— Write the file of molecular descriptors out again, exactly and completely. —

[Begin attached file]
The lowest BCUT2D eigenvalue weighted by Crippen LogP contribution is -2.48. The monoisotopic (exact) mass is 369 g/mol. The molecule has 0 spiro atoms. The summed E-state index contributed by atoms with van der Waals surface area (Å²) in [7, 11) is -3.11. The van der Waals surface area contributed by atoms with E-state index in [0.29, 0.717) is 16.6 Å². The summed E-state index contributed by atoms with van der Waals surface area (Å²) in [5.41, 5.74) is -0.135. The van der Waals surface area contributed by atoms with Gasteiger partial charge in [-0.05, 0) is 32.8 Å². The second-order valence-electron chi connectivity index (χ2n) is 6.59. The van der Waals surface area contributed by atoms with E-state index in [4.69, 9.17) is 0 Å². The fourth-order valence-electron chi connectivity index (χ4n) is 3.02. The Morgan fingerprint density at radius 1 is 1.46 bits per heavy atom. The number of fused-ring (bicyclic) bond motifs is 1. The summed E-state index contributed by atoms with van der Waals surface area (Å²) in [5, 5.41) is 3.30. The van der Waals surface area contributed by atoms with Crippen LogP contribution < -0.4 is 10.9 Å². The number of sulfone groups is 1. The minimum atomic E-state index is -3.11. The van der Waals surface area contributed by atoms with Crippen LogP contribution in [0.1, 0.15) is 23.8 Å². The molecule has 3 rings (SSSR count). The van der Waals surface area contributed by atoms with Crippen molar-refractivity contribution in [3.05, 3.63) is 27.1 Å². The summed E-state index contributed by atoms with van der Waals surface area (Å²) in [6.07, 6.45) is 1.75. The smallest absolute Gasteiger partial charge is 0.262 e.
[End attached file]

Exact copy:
The lowest BCUT2D eigenvalue weighted by Crippen LogP contribution is -2.48. The monoisotopic (exact) mass is 369 g/mol. The molecule has 0 spiro atoms. The summed E-state index contributed by atoms with van der Waals surface area (Å²) in [7, 11) is -3.11. The van der Waals surface area contributed by atoms with E-state index in [0.29, 0.717) is 16.6 Å². The summed E-state index contributed by atoms with van der Waals surface area (Å²) in [5.41, 5.74) is -0.135. The van der Waals surface area contributed by atoms with Gasteiger partial charge in [-0.05, 0) is 32.8 Å². The second-order valence-electron chi connectivity index (χ2n) is 6.59. The van der Waals surface area contributed by atoms with E-state index in [4.69, 9.17) is 0 Å². The fourth-order valence-electron chi connectivity index (χ4n) is 3.02. The Morgan fingerprint density at radius 1 is 1.46 bits per heavy atom. The number of fused-ring (bicyclic) bond motifs is 1. The summed E-state index contributed by atoms with van der Waals surface area (Å²) in [5, 5.41) is 3.30. The van der Waals surface area contributed by atoms with Crippen LogP contribution < -0.4 is 10.9 Å². The number of sulfone groups is 1. The minimum atomic E-state index is -3.11. The van der Waals surface area contributed by atoms with Crippen LogP contribution in [0.1, 0.15) is 23.8 Å². The molecule has 3 rings (SSSR count). The van der Waals surface area contributed by atoms with Crippen molar-refractivity contribution in [3.05, 3.63) is 27.1 Å². The summed E-state index contributed by atoms with van der Waals surface area (Å²) in [6.07, 6.45) is 1.75. The smallest absolute Gasteiger partial charge is 0.262 e.